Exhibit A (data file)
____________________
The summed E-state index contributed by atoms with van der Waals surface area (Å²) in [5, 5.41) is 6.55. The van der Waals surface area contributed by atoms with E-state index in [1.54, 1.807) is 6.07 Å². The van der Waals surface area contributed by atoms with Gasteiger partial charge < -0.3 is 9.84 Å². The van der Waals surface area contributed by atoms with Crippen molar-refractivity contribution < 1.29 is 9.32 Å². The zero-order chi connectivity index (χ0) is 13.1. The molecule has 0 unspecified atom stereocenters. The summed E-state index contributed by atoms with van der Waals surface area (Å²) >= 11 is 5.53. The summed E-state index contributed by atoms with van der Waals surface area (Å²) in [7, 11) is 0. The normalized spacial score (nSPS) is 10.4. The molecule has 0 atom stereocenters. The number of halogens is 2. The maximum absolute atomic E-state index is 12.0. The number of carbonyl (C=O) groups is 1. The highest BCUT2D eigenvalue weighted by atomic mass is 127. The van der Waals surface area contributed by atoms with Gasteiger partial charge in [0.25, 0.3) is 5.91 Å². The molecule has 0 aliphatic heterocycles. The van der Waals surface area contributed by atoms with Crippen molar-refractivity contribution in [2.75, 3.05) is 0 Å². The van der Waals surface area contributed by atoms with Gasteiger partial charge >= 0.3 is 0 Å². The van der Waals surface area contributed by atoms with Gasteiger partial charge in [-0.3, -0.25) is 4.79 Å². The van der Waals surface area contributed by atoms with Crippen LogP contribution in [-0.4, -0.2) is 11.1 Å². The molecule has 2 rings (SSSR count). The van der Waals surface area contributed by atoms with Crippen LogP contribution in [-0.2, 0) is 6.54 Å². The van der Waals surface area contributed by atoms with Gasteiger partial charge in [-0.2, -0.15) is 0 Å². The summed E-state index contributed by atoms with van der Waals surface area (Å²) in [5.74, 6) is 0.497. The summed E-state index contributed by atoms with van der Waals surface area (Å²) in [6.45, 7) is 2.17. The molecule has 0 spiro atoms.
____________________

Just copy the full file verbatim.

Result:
The summed E-state index contributed by atoms with van der Waals surface area (Å²) in [5, 5.41) is 6.55. The van der Waals surface area contributed by atoms with E-state index in [1.54, 1.807) is 6.07 Å². The van der Waals surface area contributed by atoms with Gasteiger partial charge < -0.3 is 9.84 Å². The van der Waals surface area contributed by atoms with Crippen molar-refractivity contribution < 1.29 is 9.32 Å². The zero-order chi connectivity index (χ0) is 13.1. The molecule has 0 unspecified atom stereocenters. The summed E-state index contributed by atoms with van der Waals surface area (Å²) >= 11 is 5.53. The summed E-state index contributed by atoms with van der Waals surface area (Å²) in [7, 11) is 0. The normalized spacial score (nSPS) is 10.4. The molecule has 0 atom stereocenters. The number of halogens is 2. The maximum absolute atomic E-state index is 12.0. The number of carbonyl (C=O) groups is 1. The highest BCUT2D eigenvalue weighted by atomic mass is 127. The van der Waals surface area contributed by atoms with Gasteiger partial charge in [0.25, 0.3) is 5.91 Å². The molecule has 0 aliphatic heterocycles. The van der Waals surface area contributed by atoms with Crippen molar-refractivity contribution in [2.75, 3.05) is 0 Å². The van der Waals surface area contributed by atoms with Gasteiger partial charge >= 0.3 is 0 Å². The van der Waals surface area contributed by atoms with Gasteiger partial charge in [-0.3, -0.25) is 4.79 Å². The van der Waals surface area contributed by atoms with Crippen LogP contribution in [-0.4, -0.2) is 11.1 Å². The molecule has 2 rings (SSSR count). The van der Waals surface area contributed by atoms with Crippen LogP contribution in [-0.2, 0) is 6.54 Å². The van der Waals surface area contributed by atoms with Gasteiger partial charge in [-0.2, -0.15) is 0 Å². The summed E-state index contributed by atoms with van der Waals surface area (Å²) in [5.74, 6) is 0.497. The summed E-state index contributed by atoms with van der Waals surface area (Å²) in [6.45, 7) is 2.17. The molecule has 0 spiro atoms.